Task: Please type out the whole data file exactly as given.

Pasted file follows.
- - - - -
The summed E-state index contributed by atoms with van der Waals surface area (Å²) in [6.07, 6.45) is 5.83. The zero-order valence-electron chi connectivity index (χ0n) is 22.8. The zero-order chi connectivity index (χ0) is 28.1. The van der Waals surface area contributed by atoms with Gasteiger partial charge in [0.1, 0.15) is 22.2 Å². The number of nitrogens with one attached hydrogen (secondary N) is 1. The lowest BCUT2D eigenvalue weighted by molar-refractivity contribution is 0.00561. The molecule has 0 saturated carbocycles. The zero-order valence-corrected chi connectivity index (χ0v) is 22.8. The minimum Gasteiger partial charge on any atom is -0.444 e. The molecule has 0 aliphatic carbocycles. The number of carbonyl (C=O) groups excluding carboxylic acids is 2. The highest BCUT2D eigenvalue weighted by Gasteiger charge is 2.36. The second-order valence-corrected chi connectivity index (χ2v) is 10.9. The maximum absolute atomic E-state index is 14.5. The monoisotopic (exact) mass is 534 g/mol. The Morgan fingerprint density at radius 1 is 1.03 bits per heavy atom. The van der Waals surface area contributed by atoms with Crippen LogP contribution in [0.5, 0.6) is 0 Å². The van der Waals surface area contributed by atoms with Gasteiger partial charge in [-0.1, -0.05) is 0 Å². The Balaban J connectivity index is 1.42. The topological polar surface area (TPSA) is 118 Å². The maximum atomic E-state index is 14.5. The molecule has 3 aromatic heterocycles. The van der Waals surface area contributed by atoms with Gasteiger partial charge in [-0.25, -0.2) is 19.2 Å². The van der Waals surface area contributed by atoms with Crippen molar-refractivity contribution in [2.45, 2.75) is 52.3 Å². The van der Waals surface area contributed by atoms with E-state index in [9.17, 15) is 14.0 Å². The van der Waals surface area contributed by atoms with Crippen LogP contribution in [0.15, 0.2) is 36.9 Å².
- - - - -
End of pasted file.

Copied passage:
The summed E-state index contributed by atoms with van der Waals surface area (Å²) in [6.07, 6.45) is 5.83. The zero-order valence-electron chi connectivity index (χ0n) is 22.8. The zero-order chi connectivity index (χ0) is 28.1. The van der Waals surface area contributed by atoms with Gasteiger partial charge in [0.1, 0.15) is 22.2 Å². The number of nitrogens with one attached hydrogen (secondary N) is 1. The lowest BCUT2D eigenvalue weighted by molar-refractivity contribution is 0.00561. The molecule has 0 saturated carbocycles. The zero-order valence-corrected chi connectivity index (χ0v) is 22.8. The minimum Gasteiger partial charge on any atom is -0.444 e. The molecule has 0 aliphatic carbocycles. The number of carbonyl (C=O) groups excluding carboxylic acids is 2. The highest BCUT2D eigenvalue weighted by Gasteiger charge is 2.36. The second-order valence-corrected chi connectivity index (χ2v) is 10.9. The maximum absolute atomic E-state index is 14.5. The monoisotopic (exact) mass is 534 g/mol. The Morgan fingerprint density at radius 1 is 1.03 bits per heavy atom. The van der Waals surface area contributed by atoms with Crippen LogP contribution in [0.5, 0.6) is 0 Å². The van der Waals surface area contributed by atoms with Gasteiger partial charge in [-0.1, -0.05) is 0 Å². The Balaban J connectivity index is 1.42. The topological polar surface area (TPSA) is 118 Å². The maximum atomic E-state index is 14.5. The molecule has 3 aromatic heterocycles. The van der Waals surface area contributed by atoms with Gasteiger partial charge in [-0.25, -0.2) is 19.2 Å². The van der Waals surface area contributed by atoms with Crippen molar-refractivity contribution in [2.45, 2.75) is 52.3 Å². The van der Waals surface area contributed by atoms with E-state index in [9.17, 15) is 14.0 Å². The van der Waals surface area contributed by atoms with Crippen LogP contribution in [0.15, 0.2) is 36.9 Å².